Generally, when we hear about autonomous vehicles, we hear about the innovations and strides being made by companies like Uber, Apple, Microsoft, and Google. Other than Tesla, it is rare we hear news about the traditional automakers performing vehicle testing: the Big Three of their respective regions. There is no doubt these companies will quickly start marketing and selling their branded autonomous vehicle. If they plan to start doing so in the State of Washington, they will likely need to add motor vehicle liability insurance to their coverage portfolio.
Traditionally, a claim against an automobile manufacturer for damages arising from an alleged defective vehicle would fall under the Washington Products Liability Act (WPLA); RCW 7.72. The statute codified the law of products liability and addressed virtually all of the major questions that arise in those cases. The goals of the WPLA, according to the legislative preamble, were two-fold: (1) to simplify the pleadings in a product liability claim; and (2) to address the “[s]harply rising premiums for product liability insurance [that] increased the cost of consumer and industrial goods. These increases in premiums have resulted in disincentives to industrial innovation and the development of new products.”
Most businesses that manufacture and sell a product in Washington will obtain a business insurance policy to cover potential product liability claims. Others may purchase a products liability insurance policy. These policies historically helped to reduce risk.
Yet, in 2017, the Washington State legislature attempted to pass a bill relating to the regulation of autonomous vehicles that would be added the Chapter 46, laws governing motor vehicles. This bill did not pass. However, we can gain insight of how the legislation may deal with the allocation of liability coverage for an accident involving an autonomous vehicle in Washington. Washington State was doing so since the SELF-DRIVE Act (HB 388) and AV START Act (s. 1885) leave the determination of liability allocation for a defective vehicle/product to state law.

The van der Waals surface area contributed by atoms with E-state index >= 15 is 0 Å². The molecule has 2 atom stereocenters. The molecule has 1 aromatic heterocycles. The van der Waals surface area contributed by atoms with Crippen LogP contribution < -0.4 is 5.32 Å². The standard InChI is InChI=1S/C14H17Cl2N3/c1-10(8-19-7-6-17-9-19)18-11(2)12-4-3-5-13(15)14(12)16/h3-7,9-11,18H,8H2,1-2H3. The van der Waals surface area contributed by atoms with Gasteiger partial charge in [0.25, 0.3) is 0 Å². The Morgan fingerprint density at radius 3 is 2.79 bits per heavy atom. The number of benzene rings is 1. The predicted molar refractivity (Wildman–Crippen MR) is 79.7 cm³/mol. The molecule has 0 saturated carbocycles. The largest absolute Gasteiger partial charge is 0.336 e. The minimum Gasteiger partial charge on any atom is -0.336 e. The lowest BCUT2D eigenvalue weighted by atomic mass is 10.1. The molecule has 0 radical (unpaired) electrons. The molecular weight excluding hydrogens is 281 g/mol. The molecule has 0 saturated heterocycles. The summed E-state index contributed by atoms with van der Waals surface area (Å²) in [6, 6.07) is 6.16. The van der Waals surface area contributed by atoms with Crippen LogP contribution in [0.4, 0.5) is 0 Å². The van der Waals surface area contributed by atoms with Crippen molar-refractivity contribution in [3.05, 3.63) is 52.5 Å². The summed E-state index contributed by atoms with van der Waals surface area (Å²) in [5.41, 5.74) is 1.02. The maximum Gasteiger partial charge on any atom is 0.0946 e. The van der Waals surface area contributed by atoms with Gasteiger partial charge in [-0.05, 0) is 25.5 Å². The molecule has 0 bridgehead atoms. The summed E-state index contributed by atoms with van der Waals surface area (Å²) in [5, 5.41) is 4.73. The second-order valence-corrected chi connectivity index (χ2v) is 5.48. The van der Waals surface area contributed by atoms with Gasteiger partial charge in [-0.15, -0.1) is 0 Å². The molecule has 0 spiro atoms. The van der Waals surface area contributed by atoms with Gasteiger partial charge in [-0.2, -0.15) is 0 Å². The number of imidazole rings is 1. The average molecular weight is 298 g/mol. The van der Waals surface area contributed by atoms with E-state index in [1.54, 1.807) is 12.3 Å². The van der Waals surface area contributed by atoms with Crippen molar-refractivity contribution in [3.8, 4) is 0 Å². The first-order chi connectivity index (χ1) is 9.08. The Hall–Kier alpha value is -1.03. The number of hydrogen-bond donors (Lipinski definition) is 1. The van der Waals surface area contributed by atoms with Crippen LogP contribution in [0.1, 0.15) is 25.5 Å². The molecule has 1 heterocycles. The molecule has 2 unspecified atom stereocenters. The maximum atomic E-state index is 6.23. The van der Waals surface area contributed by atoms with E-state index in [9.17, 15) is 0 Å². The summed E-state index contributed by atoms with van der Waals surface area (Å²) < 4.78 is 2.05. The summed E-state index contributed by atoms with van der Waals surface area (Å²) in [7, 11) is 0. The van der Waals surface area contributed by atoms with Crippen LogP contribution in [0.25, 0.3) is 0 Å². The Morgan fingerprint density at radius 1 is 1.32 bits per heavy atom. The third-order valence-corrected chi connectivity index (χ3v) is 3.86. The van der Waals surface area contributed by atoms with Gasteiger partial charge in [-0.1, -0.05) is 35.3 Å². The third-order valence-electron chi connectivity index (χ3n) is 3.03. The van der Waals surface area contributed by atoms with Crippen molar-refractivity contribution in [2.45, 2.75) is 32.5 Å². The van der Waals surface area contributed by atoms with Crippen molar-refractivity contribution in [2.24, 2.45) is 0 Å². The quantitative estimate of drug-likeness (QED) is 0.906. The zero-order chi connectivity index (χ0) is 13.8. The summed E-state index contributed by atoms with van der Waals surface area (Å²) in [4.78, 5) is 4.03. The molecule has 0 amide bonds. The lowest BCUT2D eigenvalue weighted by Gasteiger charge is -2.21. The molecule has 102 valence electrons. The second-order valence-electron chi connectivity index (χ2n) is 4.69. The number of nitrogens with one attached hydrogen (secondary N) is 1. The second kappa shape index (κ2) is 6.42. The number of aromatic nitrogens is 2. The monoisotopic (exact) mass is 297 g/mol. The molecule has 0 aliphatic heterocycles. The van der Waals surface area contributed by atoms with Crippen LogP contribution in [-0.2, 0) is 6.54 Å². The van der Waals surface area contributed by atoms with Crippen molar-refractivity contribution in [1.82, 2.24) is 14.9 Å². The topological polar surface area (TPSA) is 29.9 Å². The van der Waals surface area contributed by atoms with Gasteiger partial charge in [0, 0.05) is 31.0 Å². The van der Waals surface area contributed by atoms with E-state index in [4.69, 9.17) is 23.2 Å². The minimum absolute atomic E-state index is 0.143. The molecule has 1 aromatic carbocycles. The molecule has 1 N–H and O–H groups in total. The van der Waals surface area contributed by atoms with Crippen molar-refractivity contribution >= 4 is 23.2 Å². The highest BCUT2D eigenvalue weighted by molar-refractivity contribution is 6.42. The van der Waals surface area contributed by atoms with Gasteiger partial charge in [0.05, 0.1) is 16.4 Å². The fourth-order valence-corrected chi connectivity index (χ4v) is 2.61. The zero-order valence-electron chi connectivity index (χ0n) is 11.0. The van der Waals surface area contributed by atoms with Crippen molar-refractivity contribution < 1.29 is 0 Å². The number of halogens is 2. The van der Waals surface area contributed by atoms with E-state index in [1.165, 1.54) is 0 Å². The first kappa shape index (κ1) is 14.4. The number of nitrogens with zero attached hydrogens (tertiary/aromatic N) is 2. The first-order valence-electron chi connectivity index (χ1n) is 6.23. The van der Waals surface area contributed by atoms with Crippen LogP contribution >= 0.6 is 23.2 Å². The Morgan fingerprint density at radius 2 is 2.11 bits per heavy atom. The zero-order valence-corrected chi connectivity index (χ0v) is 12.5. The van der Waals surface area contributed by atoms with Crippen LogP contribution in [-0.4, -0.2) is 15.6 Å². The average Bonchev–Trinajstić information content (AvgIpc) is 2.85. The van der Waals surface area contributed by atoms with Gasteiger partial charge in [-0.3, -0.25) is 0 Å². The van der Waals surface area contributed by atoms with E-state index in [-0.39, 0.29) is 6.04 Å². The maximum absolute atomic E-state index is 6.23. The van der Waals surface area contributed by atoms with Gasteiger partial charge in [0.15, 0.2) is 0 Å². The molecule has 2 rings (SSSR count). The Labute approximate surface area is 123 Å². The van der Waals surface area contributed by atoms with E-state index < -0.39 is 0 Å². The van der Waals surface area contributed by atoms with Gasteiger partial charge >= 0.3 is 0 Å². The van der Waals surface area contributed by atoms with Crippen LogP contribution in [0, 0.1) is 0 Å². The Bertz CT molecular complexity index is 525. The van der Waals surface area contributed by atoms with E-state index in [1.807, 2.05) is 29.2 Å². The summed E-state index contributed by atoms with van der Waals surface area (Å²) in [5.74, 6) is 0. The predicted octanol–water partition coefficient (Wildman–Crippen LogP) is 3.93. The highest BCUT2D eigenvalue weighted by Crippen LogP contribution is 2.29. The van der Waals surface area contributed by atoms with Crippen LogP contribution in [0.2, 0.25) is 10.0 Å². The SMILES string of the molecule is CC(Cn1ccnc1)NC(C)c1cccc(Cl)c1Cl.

Washington’s legislation attempt began with defining a “manufacturer” of autonomous technology as the entity that originally manufactures a vehicle and equips autonomous technology on the originally completed vehicle. A manufacturer could also be an entity that modifies an existing luddite-vehicle by installing autonomous technology to convert it to an autonomous vehicle after the vehicle was originally manufactured.
The proposed legislation went on to require AV manufacturers maintain “[a] certification that the manufacturer will maintain a motor vehicle liability policy, self-insurance, a certificate of deposit, or a liability bond, as required by rule, of five million dollars.”
How many auto policies cover manufacturing defects? Would this statute allow for a typical product liability or CGL policy to meet the obligation? Essentially, Washington’s legislation would have required insurer’s to create a new type of auto policy that would cover manufacturing defects in AVs.
Moreover, this legislation would have directly contradicted the goal of the WPLA. It would create increases in insurance premiums that would lead to an increase in cost passed to the consumer. Moreover, the statutes would have been included in RCW 46, not the WPLA. Would this mean the WPLA protections and scheme would not be applicable to claims of AV manufacturing defects? We will need to continue to watch how the State of Washington, an all others, intend to allocate the risks and liabilities that may arise once AVs hit the streets.